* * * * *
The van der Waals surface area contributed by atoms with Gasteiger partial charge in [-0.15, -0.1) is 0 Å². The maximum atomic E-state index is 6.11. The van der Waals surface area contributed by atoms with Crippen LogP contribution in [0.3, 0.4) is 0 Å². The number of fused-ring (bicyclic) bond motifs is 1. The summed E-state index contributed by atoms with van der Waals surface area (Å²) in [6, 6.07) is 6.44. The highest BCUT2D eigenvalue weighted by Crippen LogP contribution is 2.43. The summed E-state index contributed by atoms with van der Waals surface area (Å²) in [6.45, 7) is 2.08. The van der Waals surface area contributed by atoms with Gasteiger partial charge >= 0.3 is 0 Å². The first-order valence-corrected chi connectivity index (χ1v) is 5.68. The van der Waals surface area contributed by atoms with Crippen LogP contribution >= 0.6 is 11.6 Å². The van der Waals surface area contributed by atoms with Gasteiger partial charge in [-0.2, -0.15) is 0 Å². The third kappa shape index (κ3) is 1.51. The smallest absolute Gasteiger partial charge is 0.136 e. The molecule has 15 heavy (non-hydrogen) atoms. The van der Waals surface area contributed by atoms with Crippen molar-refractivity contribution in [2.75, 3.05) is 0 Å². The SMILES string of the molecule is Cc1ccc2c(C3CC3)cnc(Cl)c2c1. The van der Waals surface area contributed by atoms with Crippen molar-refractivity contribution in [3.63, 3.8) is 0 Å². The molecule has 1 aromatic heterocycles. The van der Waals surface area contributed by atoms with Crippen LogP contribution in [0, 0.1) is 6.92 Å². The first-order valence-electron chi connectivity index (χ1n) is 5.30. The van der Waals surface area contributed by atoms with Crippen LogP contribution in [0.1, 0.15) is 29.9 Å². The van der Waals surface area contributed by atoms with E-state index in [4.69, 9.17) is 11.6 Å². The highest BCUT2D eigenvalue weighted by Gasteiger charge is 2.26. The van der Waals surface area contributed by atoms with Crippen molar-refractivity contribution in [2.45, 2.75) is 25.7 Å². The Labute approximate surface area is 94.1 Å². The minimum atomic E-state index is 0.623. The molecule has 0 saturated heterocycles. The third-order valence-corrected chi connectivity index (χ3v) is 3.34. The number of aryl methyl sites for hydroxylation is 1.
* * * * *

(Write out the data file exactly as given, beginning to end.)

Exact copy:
The van der Waals surface area contributed by atoms with Gasteiger partial charge in [-0.15, -0.1) is 0 Å². The maximum atomic E-state index is 6.11. The van der Waals surface area contributed by atoms with Crippen LogP contribution in [0.3, 0.4) is 0 Å². The number of fused-ring (bicyclic) bond motifs is 1. The summed E-state index contributed by atoms with van der Waals surface area (Å²) in [6, 6.07) is 6.44. The highest BCUT2D eigenvalue weighted by Crippen LogP contribution is 2.43. The summed E-state index contributed by atoms with van der Waals surface area (Å²) in [6.45, 7) is 2.08. The van der Waals surface area contributed by atoms with Gasteiger partial charge >= 0.3 is 0 Å². The first-order valence-corrected chi connectivity index (χ1v) is 5.68. The van der Waals surface area contributed by atoms with Crippen LogP contribution >= 0.6 is 11.6 Å². The van der Waals surface area contributed by atoms with Gasteiger partial charge in [-0.2, -0.15) is 0 Å². The third kappa shape index (κ3) is 1.51. The smallest absolute Gasteiger partial charge is 0.136 e. The molecule has 15 heavy (non-hydrogen) atoms. The van der Waals surface area contributed by atoms with Crippen molar-refractivity contribution in [2.75, 3.05) is 0 Å². The SMILES string of the molecule is Cc1ccc2c(C3CC3)cnc(Cl)c2c1. The van der Waals surface area contributed by atoms with Crippen molar-refractivity contribution in [3.63, 3.8) is 0 Å². The molecule has 1 aromatic heterocycles. The van der Waals surface area contributed by atoms with Crippen LogP contribution in [0, 0.1) is 6.92 Å². The first-order valence-electron chi connectivity index (χ1n) is 5.30. The van der Waals surface area contributed by atoms with Crippen LogP contribution in [0.1, 0.15) is 29.9 Å². The van der Waals surface area contributed by atoms with E-state index in [4.69, 9.17) is 11.6 Å². The highest BCUT2D eigenvalue weighted by Gasteiger charge is 2.26. The van der Waals surface area contributed by atoms with Crippen molar-refractivity contribution in [2.45, 2.75) is 25.7 Å². The Labute approximate surface area is 94.1 Å². The minimum atomic E-state index is 0.623. The molecule has 0 saturated heterocycles. The third-order valence-corrected chi connectivity index (χ3v) is 3.34. The number of aryl methyl sites for hydroxylation is 1.